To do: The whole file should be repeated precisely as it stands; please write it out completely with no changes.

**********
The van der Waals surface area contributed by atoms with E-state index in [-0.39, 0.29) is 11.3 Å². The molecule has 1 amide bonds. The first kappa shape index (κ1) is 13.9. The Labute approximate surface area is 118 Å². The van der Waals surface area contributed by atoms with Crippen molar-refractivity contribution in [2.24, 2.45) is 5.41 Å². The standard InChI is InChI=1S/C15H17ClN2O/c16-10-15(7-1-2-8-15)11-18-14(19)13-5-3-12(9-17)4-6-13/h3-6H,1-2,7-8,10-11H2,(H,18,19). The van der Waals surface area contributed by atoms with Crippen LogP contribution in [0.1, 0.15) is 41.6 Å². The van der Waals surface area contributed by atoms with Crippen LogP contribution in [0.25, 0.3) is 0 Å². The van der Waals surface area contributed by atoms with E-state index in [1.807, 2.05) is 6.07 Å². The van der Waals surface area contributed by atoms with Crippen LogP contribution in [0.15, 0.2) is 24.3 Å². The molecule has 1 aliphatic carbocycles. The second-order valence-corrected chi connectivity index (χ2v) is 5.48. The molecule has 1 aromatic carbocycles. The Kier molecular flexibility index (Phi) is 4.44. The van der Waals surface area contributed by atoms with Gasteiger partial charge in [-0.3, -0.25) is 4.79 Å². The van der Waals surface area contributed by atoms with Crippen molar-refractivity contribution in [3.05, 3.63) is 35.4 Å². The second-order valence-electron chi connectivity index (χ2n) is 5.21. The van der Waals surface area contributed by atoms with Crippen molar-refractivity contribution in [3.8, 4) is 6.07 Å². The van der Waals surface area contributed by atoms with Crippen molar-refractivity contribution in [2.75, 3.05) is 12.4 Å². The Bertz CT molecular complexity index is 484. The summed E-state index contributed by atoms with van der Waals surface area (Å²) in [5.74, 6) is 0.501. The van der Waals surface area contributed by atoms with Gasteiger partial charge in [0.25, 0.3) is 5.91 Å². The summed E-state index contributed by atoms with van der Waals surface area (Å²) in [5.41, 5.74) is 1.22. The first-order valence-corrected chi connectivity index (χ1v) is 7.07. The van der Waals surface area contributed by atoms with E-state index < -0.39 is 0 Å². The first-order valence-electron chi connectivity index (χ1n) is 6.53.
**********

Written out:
The van der Waals surface area contributed by atoms with E-state index in [-0.39, 0.29) is 11.3 Å². The molecule has 1 amide bonds. The first kappa shape index (κ1) is 13.9. The Labute approximate surface area is 118 Å². The van der Waals surface area contributed by atoms with Crippen molar-refractivity contribution in [2.24, 2.45) is 5.41 Å². The standard InChI is InChI=1S/C15H17ClN2O/c16-10-15(7-1-2-8-15)11-18-14(19)13-5-3-12(9-17)4-6-13/h3-6H,1-2,7-8,10-11H2,(H,18,19). The van der Waals surface area contributed by atoms with Crippen LogP contribution in [0.1, 0.15) is 41.6 Å². The van der Waals surface area contributed by atoms with Crippen LogP contribution in [0.25, 0.3) is 0 Å². The van der Waals surface area contributed by atoms with E-state index in [1.807, 2.05) is 6.07 Å². The van der Waals surface area contributed by atoms with Crippen LogP contribution in [0.15, 0.2) is 24.3 Å². The molecule has 1 aliphatic carbocycles. The second-order valence-corrected chi connectivity index (χ2v) is 5.48. The molecule has 1 aromatic carbocycles. The Kier molecular flexibility index (Phi) is 4.44. The van der Waals surface area contributed by atoms with Gasteiger partial charge in [-0.3, -0.25) is 4.79 Å². The van der Waals surface area contributed by atoms with Crippen molar-refractivity contribution in [3.05, 3.63) is 35.4 Å². The second-order valence-electron chi connectivity index (χ2n) is 5.21. The van der Waals surface area contributed by atoms with Crippen molar-refractivity contribution in [3.8, 4) is 6.07 Å². The van der Waals surface area contributed by atoms with Crippen molar-refractivity contribution in [2.75, 3.05) is 12.4 Å². The Bertz CT molecular complexity index is 484. The summed E-state index contributed by atoms with van der Waals surface area (Å²) in [5.74, 6) is 0.501. The van der Waals surface area contributed by atoms with Gasteiger partial charge in [0.25, 0.3) is 5.91 Å². The summed E-state index contributed by atoms with van der Waals surface area (Å²) in [5.41, 5.74) is 1.22. The first-order valence-corrected chi connectivity index (χ1v) is 7.07. The van der Waals surface area contributed by atoms with E-state index < -0.39 is 0 Å². The first-order valence-electron chi connectivity index (χ1n) is 6.53.